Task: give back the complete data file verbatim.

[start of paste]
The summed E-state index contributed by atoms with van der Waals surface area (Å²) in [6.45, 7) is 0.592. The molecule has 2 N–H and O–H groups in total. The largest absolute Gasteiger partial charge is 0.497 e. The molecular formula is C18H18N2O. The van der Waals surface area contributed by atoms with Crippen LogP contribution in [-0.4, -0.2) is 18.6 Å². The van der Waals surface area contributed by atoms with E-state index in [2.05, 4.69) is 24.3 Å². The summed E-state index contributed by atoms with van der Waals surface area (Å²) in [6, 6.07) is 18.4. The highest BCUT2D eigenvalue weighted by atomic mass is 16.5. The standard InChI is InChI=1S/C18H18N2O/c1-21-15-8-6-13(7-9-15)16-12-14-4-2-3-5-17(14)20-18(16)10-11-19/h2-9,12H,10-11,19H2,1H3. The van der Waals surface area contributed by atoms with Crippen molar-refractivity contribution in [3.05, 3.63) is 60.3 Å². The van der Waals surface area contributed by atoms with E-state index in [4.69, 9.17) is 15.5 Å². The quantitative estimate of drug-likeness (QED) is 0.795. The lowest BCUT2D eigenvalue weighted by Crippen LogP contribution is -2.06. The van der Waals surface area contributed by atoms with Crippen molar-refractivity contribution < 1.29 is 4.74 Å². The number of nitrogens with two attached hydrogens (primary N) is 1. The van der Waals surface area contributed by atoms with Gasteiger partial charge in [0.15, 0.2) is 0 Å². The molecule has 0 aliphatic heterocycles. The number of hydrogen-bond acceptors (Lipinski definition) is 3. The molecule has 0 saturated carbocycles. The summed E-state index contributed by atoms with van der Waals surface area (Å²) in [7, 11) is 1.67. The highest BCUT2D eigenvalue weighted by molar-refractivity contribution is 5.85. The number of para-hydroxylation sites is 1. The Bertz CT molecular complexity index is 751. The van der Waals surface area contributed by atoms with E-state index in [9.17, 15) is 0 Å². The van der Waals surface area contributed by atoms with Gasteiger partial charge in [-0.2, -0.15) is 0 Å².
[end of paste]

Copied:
The summed E-state index contributed by atoms with van der Waals surface area (Å²) in [6.45, 7) is 0.592. The molecule has 2 N–H and O–H groups in total. The largest absolute Gasteiger partial charge is 0.497 e. The molecular formula is C18H18N2O. The van der Waals surface area contributed by atoms with Crippen LogP contribution in [-0.4, -0.2) is 18.6 Å². The van der Waals surface area contributed by atoms with E-state index in [2.05, 4.69) is 24.3 Å². The summed E-state index contributed by atoms with van der Waals surface area (Å²) in [6, 6.07) is 18.4. The highest BCUT2D eigenvalue weighted by atomic mass is 16.5. The standard InChI is InChI=1S/C18H18N2O/c1-21-15-8-6-13(7-9-15)16-12-14-4-2-3-5-17(14)20-18(16)10-11-19/h2-9,12H,10-11,19H2,1H3. The van der Waals surface area contributed by atoms with Crippen molar-refractivity contribution in [3.05, 3.63) is 60.3 Å². The van der Waals surface area contributed by atoms with E-state index in [4.69, 9.17) is 15.5 Å². The quantitative estimate of drug-likeness (QED) is 0.795. The lowest BCUT2D eigenvalue weighted by Crippen LogP contribution is -2.06. The van der Waals surface area contributed by atoms with Crippen molar-refractivity contribution < 1.29 is 4.74 Å². The number of nitrogens with two attached hydrogens (primary N) is 1. The van der Waals surface area contributed by atoms with Gasteiger partial charge in [0.15, 0.2) is 0 Å². The molecule has 0 aliphatic heterocycles. The number of hydrogen-bond acceptors (Lipinski definition) is 3. The molecule has 0 saturated carbocycles. The summed E-state index contributed by atoms with van der Waals surface area (Å²) in [7, 11) is 1.67. The highest BCUT2D eigenvalue weighted by molar-refractivity contribution is 5.85. The number of para-hydroxylation sites is 1. The Bertz CT molecular complexity index is 751. The van der Waals surface area contributed by atoms with E-state index in [9.17, 15) is 0 Å². The van der Waals surface area contributed by atoms with Gasteiger partial charge in [-0.2, -0.15) is 0 Å².